The study considers the influence of tropical systems (cyclones, storms, depressions) from
the Southwest Indian Ocean (SWIO) over the Limpopo River Basin and provides an outlook
towards projected decadal scale variability and change throughout and towards the end of the
21st century. These systems have been linked to widespread heavy rainfall and subsequent
flooding over the region. Due to the semi-arid nature of this area, variation and change in
time of significant rain contributing synoptic systems are very relevant to the agricultural
Combining several historical datasets, it is shown that tropical systems from the SWIO
contribute roughly 10% of the annual average rainfall as revealed by rainfall records of a
number of stations located over the eastern parts of the Limpopo River Basin. The
contribution to rainfall over the interior is further shown to be confined to the period January-
March (JFM). These systems are however shown to be responsible for a significant
proportion of widespread heavy rainfall events over parts of the Limpopo River Basin.
Furthermore, a pronounced cycle in the influence of these systems over the region is
identified and it is shown to vary with a cycle in the total seasonal rainfall known as the
Dyer-Tyson cycle over southern Africa at a bi-decadal (18-20year) scale. The association of this type of synoptic weather event (landfall of tropical system followed
by movement into the Limpopo River Basin) with the Dyer-Tyson cycle is used to identify
regional to Hemispheric circulation anomalies that explain the bi-decadal rainfall variation
and also to increase understanding of variation in the influence of tropical systems from the
SWIO over the region. At a hemispheric scale, the Southern Annular Mode (SAM) is shown
to be significantly correlated with regional anomalies during JFM that are associated with
tropical systems moving into the Limpopo River Basin and also above-normal seasonal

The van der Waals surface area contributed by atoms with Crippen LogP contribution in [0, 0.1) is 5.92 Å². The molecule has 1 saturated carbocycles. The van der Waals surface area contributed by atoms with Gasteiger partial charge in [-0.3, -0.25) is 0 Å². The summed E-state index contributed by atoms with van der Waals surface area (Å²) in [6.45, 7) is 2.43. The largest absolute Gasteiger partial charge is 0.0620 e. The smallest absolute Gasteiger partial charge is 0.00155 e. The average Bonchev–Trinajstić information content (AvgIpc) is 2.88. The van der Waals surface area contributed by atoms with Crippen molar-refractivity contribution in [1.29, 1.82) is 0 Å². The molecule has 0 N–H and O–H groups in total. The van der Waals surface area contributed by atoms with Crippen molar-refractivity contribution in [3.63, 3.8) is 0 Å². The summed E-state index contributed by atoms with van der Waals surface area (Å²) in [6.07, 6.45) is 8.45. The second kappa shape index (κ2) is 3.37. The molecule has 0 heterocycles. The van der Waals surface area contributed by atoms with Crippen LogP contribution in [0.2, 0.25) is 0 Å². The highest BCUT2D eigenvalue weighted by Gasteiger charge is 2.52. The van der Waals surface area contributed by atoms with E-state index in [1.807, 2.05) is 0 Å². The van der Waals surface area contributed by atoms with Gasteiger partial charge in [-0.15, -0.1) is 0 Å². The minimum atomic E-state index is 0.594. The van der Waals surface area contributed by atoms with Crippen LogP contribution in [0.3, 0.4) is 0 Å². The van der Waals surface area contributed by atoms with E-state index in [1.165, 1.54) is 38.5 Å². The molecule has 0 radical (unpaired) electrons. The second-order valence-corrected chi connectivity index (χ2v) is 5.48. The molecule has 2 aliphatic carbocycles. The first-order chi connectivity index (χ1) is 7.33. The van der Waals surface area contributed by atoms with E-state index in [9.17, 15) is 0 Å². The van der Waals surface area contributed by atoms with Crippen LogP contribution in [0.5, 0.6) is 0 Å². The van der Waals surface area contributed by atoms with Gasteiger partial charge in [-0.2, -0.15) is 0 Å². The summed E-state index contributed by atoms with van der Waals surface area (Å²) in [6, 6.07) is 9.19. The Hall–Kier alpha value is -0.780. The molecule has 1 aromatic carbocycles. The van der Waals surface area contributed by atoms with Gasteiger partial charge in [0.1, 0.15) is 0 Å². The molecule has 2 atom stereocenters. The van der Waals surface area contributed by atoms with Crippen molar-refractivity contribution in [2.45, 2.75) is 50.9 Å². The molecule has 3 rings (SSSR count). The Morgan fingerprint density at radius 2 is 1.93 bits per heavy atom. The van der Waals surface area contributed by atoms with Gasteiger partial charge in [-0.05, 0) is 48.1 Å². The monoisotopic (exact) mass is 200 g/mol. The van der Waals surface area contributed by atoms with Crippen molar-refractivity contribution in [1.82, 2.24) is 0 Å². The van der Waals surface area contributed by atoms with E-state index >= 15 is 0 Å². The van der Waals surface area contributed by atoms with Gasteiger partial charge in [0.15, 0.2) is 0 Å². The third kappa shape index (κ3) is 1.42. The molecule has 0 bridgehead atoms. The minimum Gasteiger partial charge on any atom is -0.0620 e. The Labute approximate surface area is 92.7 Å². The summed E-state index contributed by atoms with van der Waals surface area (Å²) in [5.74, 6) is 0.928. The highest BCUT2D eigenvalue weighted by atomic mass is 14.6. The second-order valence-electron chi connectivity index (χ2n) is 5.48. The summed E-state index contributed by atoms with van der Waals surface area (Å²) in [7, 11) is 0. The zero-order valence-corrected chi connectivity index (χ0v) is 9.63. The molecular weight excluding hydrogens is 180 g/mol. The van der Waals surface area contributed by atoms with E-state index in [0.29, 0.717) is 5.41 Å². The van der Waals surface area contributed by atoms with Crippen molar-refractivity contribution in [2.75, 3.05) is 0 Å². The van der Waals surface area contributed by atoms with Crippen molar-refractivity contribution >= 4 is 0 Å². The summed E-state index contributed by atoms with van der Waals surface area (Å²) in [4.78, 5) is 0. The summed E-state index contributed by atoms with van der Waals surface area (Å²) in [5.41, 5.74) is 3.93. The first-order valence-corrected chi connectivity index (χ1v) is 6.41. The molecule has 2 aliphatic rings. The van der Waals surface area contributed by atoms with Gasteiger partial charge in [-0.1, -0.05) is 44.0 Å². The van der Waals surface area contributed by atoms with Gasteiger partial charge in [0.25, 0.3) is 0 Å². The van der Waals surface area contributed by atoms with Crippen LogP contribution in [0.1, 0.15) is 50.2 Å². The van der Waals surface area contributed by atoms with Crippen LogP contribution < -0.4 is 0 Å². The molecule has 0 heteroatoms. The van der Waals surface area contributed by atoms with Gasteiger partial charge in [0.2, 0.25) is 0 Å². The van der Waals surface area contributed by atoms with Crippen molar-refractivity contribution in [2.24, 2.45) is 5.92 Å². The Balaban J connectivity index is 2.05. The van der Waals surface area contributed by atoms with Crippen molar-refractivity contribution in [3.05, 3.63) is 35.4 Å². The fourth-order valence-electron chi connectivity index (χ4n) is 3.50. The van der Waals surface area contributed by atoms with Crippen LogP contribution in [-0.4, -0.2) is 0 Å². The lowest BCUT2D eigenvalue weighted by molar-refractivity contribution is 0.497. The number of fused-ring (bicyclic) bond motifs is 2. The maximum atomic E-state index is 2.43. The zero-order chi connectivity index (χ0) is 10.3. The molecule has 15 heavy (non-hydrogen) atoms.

rainfall. As the SAM is known to be sensitive to external forcing and there exist regional
climatological associations over several parts of the Southern Hemisphere with it, it provides
a potential avenue towards exploring external drivers of decadal scale variability.
An external driver of the bi-decadal (18-20-year) cycle in climate records has been postulated
to be variation in lunar tidal forcing associated with the 18.6-year lunar nodal cycle.
Therefore, the association of the SAM with tidal forcing is investigated and proposed to be a
role player in the variation at the decadal time scale of tropical systems from the SWIO over
the Limpopo River Basin and also of the Dyer-Tyson rainfall cycle. Based on an observed
influence of tidal forcing on the SAM, an index is developed to estimate the seasonal JFM
SAM based on tidal forcing during Austral summer. The predictability of the seasonal JFM
SAM by the index is evaluated through multiple linear regression and a prediction is made
for the period ending in 2050, noting the association between the SAM and tropical systems
from the SWIO over the Limpopo River Basin.
Finally, towards understanding the projected changes by the end of the 21st century in the
climatology of tropical systems over the SWIO and in particular influences over the Limpopo
River Basin, simulations of an Atmospheric Global Circulation Model (AGCM) based on
SST simulations by several Assessment Report 4 (AR4) Global Coupled Models (GCMs) are
scrutinized. The findings are presented within the context of projected changes in regional
circulation anomalies and atmospheric temperature and humidity profiles relevant to the
tracks followed, development and intensification of tropical systems.